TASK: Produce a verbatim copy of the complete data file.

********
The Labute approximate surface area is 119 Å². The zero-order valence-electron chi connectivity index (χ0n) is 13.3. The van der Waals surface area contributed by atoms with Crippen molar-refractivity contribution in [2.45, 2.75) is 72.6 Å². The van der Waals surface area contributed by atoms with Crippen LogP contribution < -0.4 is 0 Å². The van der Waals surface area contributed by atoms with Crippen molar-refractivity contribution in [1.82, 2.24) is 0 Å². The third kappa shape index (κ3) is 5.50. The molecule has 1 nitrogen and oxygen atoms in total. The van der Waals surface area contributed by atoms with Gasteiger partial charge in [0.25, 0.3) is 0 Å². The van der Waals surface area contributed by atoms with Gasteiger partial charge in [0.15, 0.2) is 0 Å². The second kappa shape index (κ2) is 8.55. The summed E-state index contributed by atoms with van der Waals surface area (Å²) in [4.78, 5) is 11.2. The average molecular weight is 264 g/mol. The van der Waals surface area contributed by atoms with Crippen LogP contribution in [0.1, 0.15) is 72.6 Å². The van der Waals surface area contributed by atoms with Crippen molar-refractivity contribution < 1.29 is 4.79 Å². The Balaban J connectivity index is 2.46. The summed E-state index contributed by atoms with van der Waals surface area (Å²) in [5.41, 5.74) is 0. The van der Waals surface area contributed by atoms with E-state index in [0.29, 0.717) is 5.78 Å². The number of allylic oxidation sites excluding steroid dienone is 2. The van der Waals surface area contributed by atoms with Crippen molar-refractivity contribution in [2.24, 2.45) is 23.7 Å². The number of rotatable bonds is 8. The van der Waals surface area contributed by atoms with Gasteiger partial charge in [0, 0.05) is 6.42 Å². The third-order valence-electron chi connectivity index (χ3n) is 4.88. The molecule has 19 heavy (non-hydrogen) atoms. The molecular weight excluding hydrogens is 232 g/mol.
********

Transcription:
The Labute approximate surface area is 119 Å². The zero-order valence-electron chi connectivity index (χ0n) is 13.3. The van der Waals surface area contributed by atoms with Crippen molar-refractivity contribution in [2.45, 2.75) is 72.6 Å². The van der Waals surface area contributed by atoms with Crippen LogP contribution < -0.4 is 0 Å². The van der Waals surface area contributed by atoms with Crippen molar-refractivity contribution in [1.82, 2.24) is 0 Å². The third kappa shape index (κ3) is 5.50. The molecule has 1 nitrogen and oxygen atoms in total. The van der Waals surface area contributed by atoms with Gasteiger partial charge in [0.25, 0.3) is 0 Å². The van der Waals surface area contributed by atoms with Gasteiger partial charge in [0.15, 0.2) is 0 Å². The second kappa shape index (κ2) is 8.55. The summed E-state index contributed by atoms with van der Waals surface area (Å²) in [4.78, 5) is 11.2. The average molecular weight is 264 g/mol. The van der Waals surface area contributed by atoms with Crippen LogP contribution in [0.1, 0.15) is 72.6 Å². The van der Waals surface area contributed by atoms with Crippen molar-refractivity contribution < 1.29 is 4.79 Å². The Balaban J connectivity index is 2.46. The summed E-state index contributed by atoms with van der Waals surface area (Å²) in [5.41, 5.74) is 0. The van der Waals surface area contributed by atoms with E-state index in [0.29, 0.717) is 5.78 Å². The number of allylic oxidation sites excluding steroid dienone is 2. The van der Waals surface area contributed by atoms with Crippen molar-refractivity contribution in [2.24, 2.45) is 23.7 Å². The number of rotatable bonds is 8. The van der Waals surface area contributed by atoms with Gasteiger partial charge in [0, 0.05) is 6.42 Å². The third-order valence-electron chi connectivity index (χ3n) is 4.88. The molecule has 19 heavy (non-hydrogen) atoms. The molecular weight excluding hydrogens is 232 g/mol.